With the track laid and tested the scenic material was added, the sand is real sand finely sifted and stuck down with the usual PVA mix.  The layout is populated with Preiser H0 people, many being purchased unpainted to keep the cost down and allow some differences in colour etc.  There is a young lad running off with his older sister’s bikini top, with her and a friend in hot pursuit.   This is usually spotted by 10 – 12 year old girls who point it out to their accompanying mums’.   The sea front railings are made up from boat stanchions from the Billings Boats range with 1mm brass rod forming the railings.   Control is supplied by Gaugemaster Model ‘D’ controller which also allows a track cleaner to be used to keep the wheels of the locomotives clean.

The name was thought up by a group of my academic colleagues over a number of cups of coffee in the University refectory, and was devised to not only be an anagram of ironing board but to also sound like a sea side place name.  The layout made its debut at the 1998 Hull Model Railway Show, really just as something different.   Locos being a mix of 009 kits for the diesels for the freight workings and Paul Windle locos for hauling passenger trains.  The rolling stock is a mix of Parkside Dundas and Colin Ashby kits.   Some of the locos are also borrowed from the Hull Miniature Railway Society’s ‘Barrowfleet’ layout.

The layout survived the Show and I was presented with a steam iron at the Show ‘get together’ by the Mal Scrimshaw, the then Exhibition Manager’ for having the layout with the most stupid name.   It was suggested that the iron could be converted into the controller for the layout, but my son, who was just off to University, needed an iron so it went with him!  Despite its short comings the layout was invited to appear at the Tyne Tees 009 Show in 1999 and then a number of invitations to Shows followed.   My fellow Society members however thought that the layout should be extended and to that end another ironing board appeared at the club rooms with the suggestion that another layout be made and then the two layouts could be connected together by a single track running along a cloths prop! (You don’t have to be mad etc, but).  However by the fifth Show the use of the ‘cheap’ ironing board was starting to give problems with the chipboard warping, usually but not exclusively by the end drooping downwards causing all the stock to run into the head shunt when it was uncoupled!   Various props were tried to overcome this with little success as the props just moved the warping elsewhere so much so that at the Nottingham East Midlands Exhibition in 2002 the operating mechanism on the main point came adrift.   Somehow Paul and I kept it working for the rest of the Show weekend but it could not continue like this and I had invites to other Shows.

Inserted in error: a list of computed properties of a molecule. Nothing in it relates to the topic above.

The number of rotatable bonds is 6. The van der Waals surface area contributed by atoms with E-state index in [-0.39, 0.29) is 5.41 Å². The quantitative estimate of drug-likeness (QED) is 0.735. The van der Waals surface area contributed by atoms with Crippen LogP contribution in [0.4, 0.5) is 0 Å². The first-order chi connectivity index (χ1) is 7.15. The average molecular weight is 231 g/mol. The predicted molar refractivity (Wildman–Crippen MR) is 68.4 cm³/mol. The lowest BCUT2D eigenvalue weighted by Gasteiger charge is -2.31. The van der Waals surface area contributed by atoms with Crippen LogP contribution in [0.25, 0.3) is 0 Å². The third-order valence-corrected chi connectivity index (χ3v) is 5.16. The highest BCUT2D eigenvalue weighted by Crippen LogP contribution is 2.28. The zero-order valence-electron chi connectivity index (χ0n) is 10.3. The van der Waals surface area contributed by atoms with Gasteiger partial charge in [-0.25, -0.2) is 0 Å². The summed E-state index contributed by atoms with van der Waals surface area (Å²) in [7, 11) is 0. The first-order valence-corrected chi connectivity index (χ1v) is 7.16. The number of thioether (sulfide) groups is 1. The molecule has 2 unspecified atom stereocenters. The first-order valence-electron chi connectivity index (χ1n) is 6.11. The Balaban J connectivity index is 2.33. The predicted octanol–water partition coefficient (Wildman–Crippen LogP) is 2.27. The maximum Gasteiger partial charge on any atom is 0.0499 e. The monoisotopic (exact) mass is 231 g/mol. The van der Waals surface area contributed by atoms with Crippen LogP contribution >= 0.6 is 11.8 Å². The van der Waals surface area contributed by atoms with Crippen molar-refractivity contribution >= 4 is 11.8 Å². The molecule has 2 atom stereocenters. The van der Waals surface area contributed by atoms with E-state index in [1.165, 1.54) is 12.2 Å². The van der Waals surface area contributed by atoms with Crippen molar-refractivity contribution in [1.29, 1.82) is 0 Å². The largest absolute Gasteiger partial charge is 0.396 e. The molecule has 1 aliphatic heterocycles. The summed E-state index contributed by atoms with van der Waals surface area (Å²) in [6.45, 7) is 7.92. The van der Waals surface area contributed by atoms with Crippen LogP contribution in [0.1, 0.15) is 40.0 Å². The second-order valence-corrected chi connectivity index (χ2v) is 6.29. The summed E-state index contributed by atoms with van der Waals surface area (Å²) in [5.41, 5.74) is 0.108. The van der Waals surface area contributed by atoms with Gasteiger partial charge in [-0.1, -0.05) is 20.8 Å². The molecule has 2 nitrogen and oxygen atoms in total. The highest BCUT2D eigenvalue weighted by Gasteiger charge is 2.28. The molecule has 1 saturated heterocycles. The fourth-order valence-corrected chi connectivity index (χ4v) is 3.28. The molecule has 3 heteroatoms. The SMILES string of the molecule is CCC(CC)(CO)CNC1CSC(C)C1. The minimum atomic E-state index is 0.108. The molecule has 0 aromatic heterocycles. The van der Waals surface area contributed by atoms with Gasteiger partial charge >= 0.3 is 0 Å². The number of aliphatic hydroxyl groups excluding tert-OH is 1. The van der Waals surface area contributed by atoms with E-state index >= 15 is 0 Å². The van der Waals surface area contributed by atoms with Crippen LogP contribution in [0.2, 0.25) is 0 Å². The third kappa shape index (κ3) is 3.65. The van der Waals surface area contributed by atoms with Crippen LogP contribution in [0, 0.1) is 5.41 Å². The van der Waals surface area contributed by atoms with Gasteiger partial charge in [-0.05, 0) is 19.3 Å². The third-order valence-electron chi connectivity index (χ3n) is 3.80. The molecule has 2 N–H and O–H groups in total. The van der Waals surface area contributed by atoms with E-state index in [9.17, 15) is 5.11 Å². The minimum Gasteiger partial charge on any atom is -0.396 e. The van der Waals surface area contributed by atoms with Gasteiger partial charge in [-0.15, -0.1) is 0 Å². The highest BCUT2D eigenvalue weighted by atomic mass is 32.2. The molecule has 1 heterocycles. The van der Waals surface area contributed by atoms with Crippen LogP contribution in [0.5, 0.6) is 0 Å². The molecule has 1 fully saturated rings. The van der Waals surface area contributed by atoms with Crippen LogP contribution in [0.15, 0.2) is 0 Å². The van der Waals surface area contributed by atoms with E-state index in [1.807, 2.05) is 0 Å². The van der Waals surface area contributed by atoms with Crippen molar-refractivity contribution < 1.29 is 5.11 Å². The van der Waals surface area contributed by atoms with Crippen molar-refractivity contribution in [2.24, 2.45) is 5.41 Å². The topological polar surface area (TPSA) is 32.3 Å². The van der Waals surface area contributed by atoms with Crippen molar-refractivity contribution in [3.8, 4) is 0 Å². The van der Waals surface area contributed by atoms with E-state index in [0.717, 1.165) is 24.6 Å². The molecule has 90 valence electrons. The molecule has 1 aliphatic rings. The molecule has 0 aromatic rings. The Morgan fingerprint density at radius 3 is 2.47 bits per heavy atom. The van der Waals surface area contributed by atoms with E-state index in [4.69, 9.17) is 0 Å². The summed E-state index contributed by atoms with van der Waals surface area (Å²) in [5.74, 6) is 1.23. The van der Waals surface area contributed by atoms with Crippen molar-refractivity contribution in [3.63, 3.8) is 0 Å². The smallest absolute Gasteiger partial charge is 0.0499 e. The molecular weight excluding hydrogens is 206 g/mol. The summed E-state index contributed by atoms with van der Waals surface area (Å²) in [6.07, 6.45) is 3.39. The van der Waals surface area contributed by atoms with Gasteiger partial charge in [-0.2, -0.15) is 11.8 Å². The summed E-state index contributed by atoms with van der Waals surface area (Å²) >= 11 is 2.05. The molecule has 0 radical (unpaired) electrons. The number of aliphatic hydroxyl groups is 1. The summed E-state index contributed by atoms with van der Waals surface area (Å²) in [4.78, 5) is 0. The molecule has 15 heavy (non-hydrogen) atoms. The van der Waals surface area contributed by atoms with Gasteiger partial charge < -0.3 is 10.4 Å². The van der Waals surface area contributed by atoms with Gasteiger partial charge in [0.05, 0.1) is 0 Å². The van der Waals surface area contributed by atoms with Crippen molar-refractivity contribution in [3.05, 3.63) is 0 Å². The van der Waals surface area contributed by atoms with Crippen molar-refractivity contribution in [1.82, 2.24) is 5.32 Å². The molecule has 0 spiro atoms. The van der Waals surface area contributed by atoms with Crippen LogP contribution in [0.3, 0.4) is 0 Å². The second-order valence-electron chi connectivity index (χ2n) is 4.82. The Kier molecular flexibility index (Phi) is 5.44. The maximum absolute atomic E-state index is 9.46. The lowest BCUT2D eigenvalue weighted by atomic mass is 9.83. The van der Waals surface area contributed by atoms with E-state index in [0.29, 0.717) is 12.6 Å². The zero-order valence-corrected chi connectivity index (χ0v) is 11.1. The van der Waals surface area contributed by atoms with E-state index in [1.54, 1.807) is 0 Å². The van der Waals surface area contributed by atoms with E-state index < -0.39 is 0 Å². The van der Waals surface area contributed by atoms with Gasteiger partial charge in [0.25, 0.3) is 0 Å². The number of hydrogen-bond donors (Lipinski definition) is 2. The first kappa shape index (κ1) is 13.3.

The other ironing board, still lurking in my workshop, came to the rescue.   This was an ‘upmarket’ metal type so was not likely to warp.  The legs were removed from underneath the original ironing board the layout was built on and the chipboard layout was firmly screwed onto the metal ironing board.   This was done without disturbing the scenery.  The rest, as they say, is history as it has not shown any sign of warping since despite visiting a further nine shows. I do not use a curtain when the layout is at Shows so that visitors can clearly see that it is on an ironing board, as well as the usual comments about creased shirts and can I do the ironing for them I also hear ‘you are not having my ironing board’ or ‘if you buy me a new one you can have my old one’.  Not sure how many potential modellers have taken up the idea!   However I would recommend that the more ‘upmarket’ metal versions are used for the base with a surface board firmly fitted on top of it.

board

Briding Noora is still around and comes out for a play on occasions, although no outsatnding Show invites currently.

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This layout appeared at the following Model Railway Shows:

1998: Hull
1999: Tyne Tees 009 Group
2000: Aintree
2000: Northallerton
2000: New Earswick, York
2001: York
2002: Welshpool & Llanfair
2002: Thirsk
2002: Nottingham
2003: Norwich
2003: Hull
2004: Cleethorps Coast Light Railway
2005: London, Alexandra Palace
2005: Porthmadog
2006: Narrow Gauge North, Leeds
2006: Caistor
2006: EXPONG
2007: Harrogate
2007: Leeds (Little Trains)
2007: South Yorkshire 009 Group
2008: Shepton Mallet (Small & Delightful Group)
2009: Cleethorpes
2009: Warley

For information on 009 modelling go to the 009 Society website

Thanks to the 009 News editors for use of material here.

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18/08/2017